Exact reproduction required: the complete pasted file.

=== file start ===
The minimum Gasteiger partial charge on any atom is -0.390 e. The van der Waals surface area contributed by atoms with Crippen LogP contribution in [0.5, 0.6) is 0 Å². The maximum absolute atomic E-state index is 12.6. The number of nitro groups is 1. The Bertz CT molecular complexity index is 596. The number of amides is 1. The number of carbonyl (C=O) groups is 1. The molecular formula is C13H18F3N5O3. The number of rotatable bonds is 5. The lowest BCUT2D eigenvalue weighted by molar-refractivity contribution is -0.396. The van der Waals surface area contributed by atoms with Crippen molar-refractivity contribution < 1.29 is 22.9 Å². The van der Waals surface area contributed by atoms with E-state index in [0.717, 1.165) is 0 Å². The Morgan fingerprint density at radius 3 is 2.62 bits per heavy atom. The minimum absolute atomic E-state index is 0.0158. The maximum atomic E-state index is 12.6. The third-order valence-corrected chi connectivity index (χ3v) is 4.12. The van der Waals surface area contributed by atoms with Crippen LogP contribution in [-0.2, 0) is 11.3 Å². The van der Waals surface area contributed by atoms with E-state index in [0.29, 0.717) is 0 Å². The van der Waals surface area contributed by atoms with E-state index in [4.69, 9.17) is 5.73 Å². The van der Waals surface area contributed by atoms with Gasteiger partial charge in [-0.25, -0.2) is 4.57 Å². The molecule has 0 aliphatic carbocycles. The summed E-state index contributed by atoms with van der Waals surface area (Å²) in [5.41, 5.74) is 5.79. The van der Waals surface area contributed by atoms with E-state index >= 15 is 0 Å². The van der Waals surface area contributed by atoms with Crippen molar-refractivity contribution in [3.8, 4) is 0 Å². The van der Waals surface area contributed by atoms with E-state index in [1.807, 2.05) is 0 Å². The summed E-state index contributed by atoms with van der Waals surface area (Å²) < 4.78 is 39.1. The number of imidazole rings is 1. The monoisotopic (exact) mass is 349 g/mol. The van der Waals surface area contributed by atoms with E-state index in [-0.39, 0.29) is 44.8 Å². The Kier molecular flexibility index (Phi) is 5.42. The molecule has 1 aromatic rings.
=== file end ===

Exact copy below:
The minimum Gasteiger partial charge on any atom is -0.390 e. The van der Waals surface area contributed by atoms with Crippen LogP contribution in [0.5, 0.6) is 0 Å². The maximum absolute atomic E-state index is 12.6. The number of nitro groups is 1. The Bertz CT molecular complexity index is 596. The number of amides is 1. The number of carbonyl (C=O) groups is 1. The molecular formula is C13H18F3N5O3. The number of rotatable bonds is 5. The lowest BCUT2D eigenvalue weighted by molar-refractivity contribution is -0.396. The van der Waals surface area contributed by atoms with Crippen molar-refractivity contribution < 1.29 is 22.9 Å². The van der Waals surface area contributed by atoms with E-state index in [0.717, 1.165) is 0 Å². The Morgan fingerprint density at radius 3 is 2.62 bits per heavy atom. The minimum absolute atomic E-state index is 0.0158. The maximum atomic E-state index is 12.6. The third-order valence-corrected chi connectivity index (χ3v) is 4.12. The van der Waals surface area contributed by atoms with Crippen LogP contribution in [-0.2, 0) is 11.3 Å². The van der Waals surface area contributed by atoms with E-state index in [0.29, 0.717) is 0 Å². The van der Waals surface area contributed by atoms with E-state index in [4.69, 9.17) is 5.73 Å². The van der Waals surface area contributed by atoms with Gasteiger partial charge in [-0.25, -0.2) is 4.57 Å². The molecule has 0 aliphatic carbocycles. The summed E-state index contributed by atoms with van der Waals surface area (Å²) in [5.41, 5.74) is 5.79. The van der Waals surface area contributed by atoms with E-state index >= 15 is 0 Å². The van der Waals surface area contributed by atoms with Crippen molar-refractivity contribution in [3.8, 4) is 0 Å². The van der Waals surface area contributed by atoms with E-state index in [1.807, 2.05) is 0 Å². The summed E-state index contributed by atoms with van der Waals surface area (Å²) < 4.78 is 39.1. The number of imidazole rings is 1. The monoisotopic (exact) mass is 349 g/mol. The van der Waals surface area contributed by atoms with E-state index in [-0.39, 0.29) is 44.8 Å². The Kier molecular flexibility index (Phi) is 5.42. The molecule has 1 aromatic rings.